Weekly market guide
Review the latest portfolio strategy commentary from Mike Gibbs, managing director of Equity Portfolio and Technical Strategy.
The news seems to increasingly worsen (i.e. currency volatility, sharply higher bond yields, Nordstream pipeline leak, etc.), as is often the case during bear markets. And this impacts human emotion, as long-term investors get sucked into the short-term uncertainty and volatility. On the positive side, this is the type of reaction often seen closer to the end of a bear market- as investor psychology shifts from fear to panic and ultimately capitulation. In fact, the AAII investor sentiment survey shows the highest percentage of bears since March 2009 (lows of the credit crisis). We believe we are in the fear/panic phase currently, which suggests further downside in the near-term (weeks to months). However, we also believe we could be 3/4ths of the way through this bear market cycle.
We believe high inflation will take time to moderate, and volatility in the data is likely to correlate with volatile markets. Additionally, all of the Fed tightening will work with a lag on the economy- ultimately putting downward pressure on inflation, but also increasing the likelihood of economic contraction. This will weigh on corporate earnings ahead, and current estimates need to be revised markedly lower in our view. High yield credit default swaps, which have been a good indicator on market trends this year, broke out to new highs this week- suggesting further downside.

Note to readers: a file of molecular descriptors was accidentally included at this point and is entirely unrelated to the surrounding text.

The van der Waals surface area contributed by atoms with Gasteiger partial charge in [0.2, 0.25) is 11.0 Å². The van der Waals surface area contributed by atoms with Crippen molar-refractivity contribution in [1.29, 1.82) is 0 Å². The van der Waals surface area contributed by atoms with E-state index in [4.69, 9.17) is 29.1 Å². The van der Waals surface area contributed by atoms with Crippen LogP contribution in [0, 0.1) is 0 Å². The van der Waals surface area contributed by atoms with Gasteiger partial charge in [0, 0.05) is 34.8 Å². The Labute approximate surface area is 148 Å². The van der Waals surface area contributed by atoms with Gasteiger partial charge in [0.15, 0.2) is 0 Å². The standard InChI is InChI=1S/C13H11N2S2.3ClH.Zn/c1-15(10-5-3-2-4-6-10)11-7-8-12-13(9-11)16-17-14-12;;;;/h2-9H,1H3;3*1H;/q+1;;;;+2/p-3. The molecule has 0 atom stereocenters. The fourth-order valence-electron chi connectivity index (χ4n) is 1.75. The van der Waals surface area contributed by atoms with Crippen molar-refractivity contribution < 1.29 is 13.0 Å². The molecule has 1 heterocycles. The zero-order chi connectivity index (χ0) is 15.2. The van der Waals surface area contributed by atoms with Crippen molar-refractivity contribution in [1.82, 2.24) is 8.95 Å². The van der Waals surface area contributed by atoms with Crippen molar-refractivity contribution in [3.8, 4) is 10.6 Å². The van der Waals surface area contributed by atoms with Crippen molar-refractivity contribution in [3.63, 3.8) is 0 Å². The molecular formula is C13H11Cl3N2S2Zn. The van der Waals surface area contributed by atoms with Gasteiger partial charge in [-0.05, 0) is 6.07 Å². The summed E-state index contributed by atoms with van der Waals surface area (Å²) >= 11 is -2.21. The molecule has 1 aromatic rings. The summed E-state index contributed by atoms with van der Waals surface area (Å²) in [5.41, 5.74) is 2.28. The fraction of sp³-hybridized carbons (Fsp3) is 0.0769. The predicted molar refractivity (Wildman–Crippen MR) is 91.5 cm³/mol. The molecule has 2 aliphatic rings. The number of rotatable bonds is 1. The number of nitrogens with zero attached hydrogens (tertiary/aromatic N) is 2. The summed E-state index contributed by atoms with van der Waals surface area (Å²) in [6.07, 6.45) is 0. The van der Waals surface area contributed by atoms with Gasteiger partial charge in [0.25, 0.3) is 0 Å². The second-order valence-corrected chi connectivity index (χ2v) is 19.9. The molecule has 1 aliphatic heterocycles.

However, the question is how much is already priced in? Recessionary bear markets have historically contracted 33% on average over a 13-month span. We are already down 24% over 9 months. Timing an absolute bottom is extremely difficult when uncertainty and volatility runs high. The index often capitulates at the bottom, reaching a low in sharp fashion for a very quick period, with very rapid recoveries. On average, the S&P 500 is up 16% in the first 30 days of a recessionary bear market bottom- while the news is still very troubling. In a worst case scenario, we believe the S&P 500 could reach 3000-3200. This would be in line with the Covid low P/E of ~14x (from roughly 17x currently), but the index is oversold enough to bounce at any time. Economic data (specifically as it relates to inflation trends) is likely to remain the big influence. August PCE is reported tomorrow, September ISM Manufacturing on Monday, JOLTS Job Openings Tuesday, September ISM Services Wednesday, and the September jobs report (with wage growth) next Friday.
In sum: While it is easy to become increasingly more short-sighted in volatile periods, we remind investors that a lot of negative news has already been priced in at current levels. High inflation is an issue, but leading indicators suggest it should improve- the timing and degree are the unknowns. Equities likely still contain downside in the short-term (weeks to months), but don’t lose sight of the long-term bull market opportunity on the other side of the current weak trend. Bull markets go up 152% on average and last for years.
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